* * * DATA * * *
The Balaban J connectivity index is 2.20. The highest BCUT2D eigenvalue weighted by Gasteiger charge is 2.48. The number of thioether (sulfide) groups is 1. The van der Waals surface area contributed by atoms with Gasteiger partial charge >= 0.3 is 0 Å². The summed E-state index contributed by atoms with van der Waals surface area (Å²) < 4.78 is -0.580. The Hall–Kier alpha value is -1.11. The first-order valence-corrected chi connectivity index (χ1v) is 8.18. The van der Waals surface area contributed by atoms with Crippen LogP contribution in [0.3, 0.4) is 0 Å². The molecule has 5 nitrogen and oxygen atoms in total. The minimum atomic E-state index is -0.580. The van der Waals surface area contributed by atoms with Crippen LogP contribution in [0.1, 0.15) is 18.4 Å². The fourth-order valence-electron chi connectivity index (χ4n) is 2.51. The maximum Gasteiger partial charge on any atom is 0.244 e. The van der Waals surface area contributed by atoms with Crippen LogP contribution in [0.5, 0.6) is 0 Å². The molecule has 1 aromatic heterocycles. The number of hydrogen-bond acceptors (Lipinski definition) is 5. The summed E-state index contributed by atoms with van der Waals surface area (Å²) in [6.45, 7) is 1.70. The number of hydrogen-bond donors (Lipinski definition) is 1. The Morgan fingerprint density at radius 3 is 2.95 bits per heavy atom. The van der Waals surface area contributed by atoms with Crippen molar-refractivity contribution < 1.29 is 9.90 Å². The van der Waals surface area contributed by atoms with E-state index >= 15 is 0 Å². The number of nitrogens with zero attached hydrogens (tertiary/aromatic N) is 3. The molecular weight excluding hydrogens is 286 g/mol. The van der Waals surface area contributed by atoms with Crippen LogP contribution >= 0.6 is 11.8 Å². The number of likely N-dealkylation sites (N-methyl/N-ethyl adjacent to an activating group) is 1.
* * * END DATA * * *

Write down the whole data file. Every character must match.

The Balaban J connectivity index is 2.20. The highest BCUT2D eigenvalue weighted by Gasteiger charge is 2.48. The number of thioether (sulfide) groups is 1. The van der Waals surface area contributed by atoms with Gasteiger partial charge >= 0.3 is 0 Å². The summed E-state index contributed by atoms with van der Waals surface area (Å²) < 4.78 is -0.580. The Hall–Kier alpha value is -1.11. The first-order valence-corrected chi connectivity index (χ1v) is 8.18. The van der Waals surface area contributed by atoms with Crippen LogP contribution in [0.3, 0.4) is 0 Å². The molecule has 5 nitrogen and oxygen atoms in total. The minimum atomic E-state index is -0.580. The van der Waals surface area contributed by atoms with Crippen LogP contribution in [0.1, 0.15) is 18.4 Å². The fourth-order valence-electron chi connectivity index (χ4n) is 2.51. The maximum Gasteiger partial charge on any atom is 0.244 e. The van der Waals surface area contributed by atoms with Crippen LogP contribution in [0.5, 0.6) is 0 Å². The molecule has 1 aromatic heterocycles. The number of hydrogen-bond acceptors (Lipinski definition) is 5. The summed E-state index contributed by atoms with van der Waals surface area (Å²) in [6.45, 7) is 1.70. The number of hydrogen-bond donors (Lipinski definition) is 1. The Morgan fingerprint density at radius 3 is 2.95 bits per heavy atom. The van der Waals surface area contributed by atoms with Crippen molar-refractivity contribution < 1.29 is 9.90 Å². The van der Waals surface area contributed by atoms with E-state index >= 15 is 0 Å². The number of nitrogens with zero attached hydrogens (tertiary/aromatic N) is 3. The molecular weight excluding hydrogens is 286 g/mol. The van der Waals surface area contributed by atoms with Crippen LogP contribution >= 0.6 is 11.8 Å². The number of likely N-dealkylation sites (N-methyl/N-ethyl adjacent to an activating group) is 1.